The year 2010 had been declared as the ‘International Bio-diversity Year’. As usually happens on such occasions a number of seminars and other activities were organized all over and magazines were full of related articles. As I took part in some of these activities my mind started moving simultaneously on multiple trails. One of the trails led me back in time by more than half a century, to the days of my childhood, spent mostly in the small towns of Himalayan hills. Another trail took me to the fascinating world of birds. Sparrow and crow used to be most common among birds, and perhaps crow was most conspicuous by its easily recognizable voice. When a child started uttering monosyllables like ‘ma’, ‘ba’ and ‘pa’, it also got familiar with the house cat’s ‘mew’, dog’s ‘wow’, and crow’s cawing ‘kaa’. Cow’s ‘amah’ was among such sounds which children used to copy. In small towns and villages crow was invariably present in abundance, and children were advised not to carry any food in the open, as there were crows and eagles lurking with their sharp eyes focused on the item in their hands. There was obvious danger of the thing being snatched away, and in the process the risk of getting hurt. Unlike crow gentle sparrow was among lovely little things a child was never afraid of. Picking up scattered grains the little thing hopped from place to place with children running after it. Chasing a sparrow, frightening it away, gave a strange satisfaction to a child as in most cases the situation was otherwise.
Beyond pets, crow and sparrow were an integral part of child’s familiarization process with the living world. I remember vividly a unique festival celebrated in Almora and many other areas of Kumaon region of Uttarakhand which had something to do with the crow. Fourteenth of January is an important festival in the entire country, the ‘Makar Sankranti’, heralding the northward journey of the sun. On the fifteenth children’s favourite festival known as ‘kale kawwa’ ( or black crow ) was celebrated by offering food to crows. Cooked food items (referred to as ghughutas) in different shapes and sizes were tied to a thread made in the form of a garland which hanged around every child’s neck. Just before sunrise children were out either on the roof or verandah and started inviting crows. For almost two hours the whole area echoed only one sound with children inviting crows -‘kale kawwa, kale kawwa’. This strange festival is not heard of in the rest of the country, or even in entire Uttarakhand. Nobody ever gave us an explanation for this; may be, we thought, some good crow in an earlier era might have knowingly or otherwise helped some child of a royal family. Crows too seemed to realize that they were not quite unwelcome as on other days and appeared to enjoy. Needless to say most of the food was for child’s consumption, the birds could get 15-30 percent depending upon the need and mood of the child. This is merely an example to indicate how cultural patterns evolved varying from region to region. Every region in the land had its own pattern and flavour in maintaining traditions closely linked with seasons, crops and folklore.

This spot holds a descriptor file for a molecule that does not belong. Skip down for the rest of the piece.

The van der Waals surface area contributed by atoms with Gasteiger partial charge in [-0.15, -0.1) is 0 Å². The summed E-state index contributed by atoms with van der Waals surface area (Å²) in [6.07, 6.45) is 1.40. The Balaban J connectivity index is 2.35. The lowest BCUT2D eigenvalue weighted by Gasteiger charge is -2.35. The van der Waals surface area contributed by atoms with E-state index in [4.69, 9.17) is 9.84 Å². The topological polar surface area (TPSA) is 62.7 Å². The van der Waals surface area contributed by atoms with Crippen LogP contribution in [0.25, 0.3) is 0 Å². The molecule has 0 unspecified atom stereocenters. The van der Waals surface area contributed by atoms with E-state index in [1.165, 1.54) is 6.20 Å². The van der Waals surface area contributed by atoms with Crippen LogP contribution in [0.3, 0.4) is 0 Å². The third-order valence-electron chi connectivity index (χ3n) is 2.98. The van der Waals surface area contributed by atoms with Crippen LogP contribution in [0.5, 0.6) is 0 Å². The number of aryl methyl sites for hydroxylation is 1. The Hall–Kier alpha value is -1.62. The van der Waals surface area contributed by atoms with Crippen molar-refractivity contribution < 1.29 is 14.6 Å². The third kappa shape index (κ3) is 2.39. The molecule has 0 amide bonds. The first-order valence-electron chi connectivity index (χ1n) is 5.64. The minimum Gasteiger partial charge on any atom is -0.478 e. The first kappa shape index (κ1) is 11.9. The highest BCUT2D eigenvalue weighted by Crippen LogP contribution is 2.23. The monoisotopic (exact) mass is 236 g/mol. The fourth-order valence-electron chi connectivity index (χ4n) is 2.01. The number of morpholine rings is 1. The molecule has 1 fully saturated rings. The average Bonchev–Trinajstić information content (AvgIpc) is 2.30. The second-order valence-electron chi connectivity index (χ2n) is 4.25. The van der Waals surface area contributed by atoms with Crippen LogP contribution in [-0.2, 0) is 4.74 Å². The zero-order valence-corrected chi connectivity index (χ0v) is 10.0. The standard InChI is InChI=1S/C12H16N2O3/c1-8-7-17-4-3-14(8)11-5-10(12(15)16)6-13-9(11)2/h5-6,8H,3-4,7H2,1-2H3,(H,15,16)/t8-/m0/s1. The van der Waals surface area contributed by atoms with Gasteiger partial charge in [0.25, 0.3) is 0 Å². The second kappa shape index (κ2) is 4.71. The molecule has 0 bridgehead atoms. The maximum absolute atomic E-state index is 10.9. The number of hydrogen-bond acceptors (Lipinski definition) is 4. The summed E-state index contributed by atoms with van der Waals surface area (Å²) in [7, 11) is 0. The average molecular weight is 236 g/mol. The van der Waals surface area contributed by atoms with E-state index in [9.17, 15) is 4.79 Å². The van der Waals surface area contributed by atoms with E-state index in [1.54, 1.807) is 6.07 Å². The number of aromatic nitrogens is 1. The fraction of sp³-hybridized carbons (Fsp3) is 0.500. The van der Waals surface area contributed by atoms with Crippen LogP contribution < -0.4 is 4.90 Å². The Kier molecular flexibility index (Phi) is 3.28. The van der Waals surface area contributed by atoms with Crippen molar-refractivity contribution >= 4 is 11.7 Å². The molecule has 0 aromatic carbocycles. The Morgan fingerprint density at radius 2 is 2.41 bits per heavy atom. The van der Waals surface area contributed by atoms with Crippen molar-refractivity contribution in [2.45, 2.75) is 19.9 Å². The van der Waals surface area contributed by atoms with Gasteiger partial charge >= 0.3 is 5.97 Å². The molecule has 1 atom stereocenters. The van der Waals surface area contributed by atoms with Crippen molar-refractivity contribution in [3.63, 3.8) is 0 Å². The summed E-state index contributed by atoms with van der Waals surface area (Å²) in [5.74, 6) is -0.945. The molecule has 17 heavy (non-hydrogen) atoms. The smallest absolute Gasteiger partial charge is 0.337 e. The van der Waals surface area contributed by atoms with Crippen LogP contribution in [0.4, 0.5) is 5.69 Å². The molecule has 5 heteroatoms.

I don’t know if children in Kumaon still follow the custom. Even if they do, ready to offer ghughutas to the crow, one could not be sure if the bird is really around to accept the offer. I also spent a substantial part of my life in Allahabad near the banks of Ganga. Twenty years back even in town areas one could hear the sweet cuckoo voice with the approaching summer and it continued to entertain you for months altogether. These few years I have forgotten that voice too. Where have they gone? These days a child can fearlessly take his bread in the open and eat it with negligible risk from crows and eagles. This is the situation in a small town near the banks of a major river. I am not talking of metropolitans with skyscrapers where bird watching would require a visit to a zoo. Things have really changed.
Vultures were not usually visible and it was among the lesser known birds to a child. However, in villages and outskirts of towns they made their presence felt and were known by their scavenging acts on the dead animals. Nature’s scheme appeared to have something for everybody. Today the powerful vulture too has become a rarity.
Each season had its own brand of birds. Cuckoo was not so common in hills but there were others. In summers a wild kind of fruit resembling small sized berries became ripe. It was known as ‘kaphal’, a peculiarity of only that area. And along with its ripening was associated the voice of a bird which used to chirp somewhat like: tua-tut –tu, tua-tut-tu, tua-tut-tu; to people it sounded like ‘kaphal paako, kaphal paako, kaaphal paako’,… meaning that kaphal has ripened. Kaphal was a reality, that bird and its chirping was a reality, the two things came around the same time was also a reality, the rest was folklore. This was the time when in warmer areas cuckoo was heard often. Every region had area specific profile of birds and plants and the variety was always there.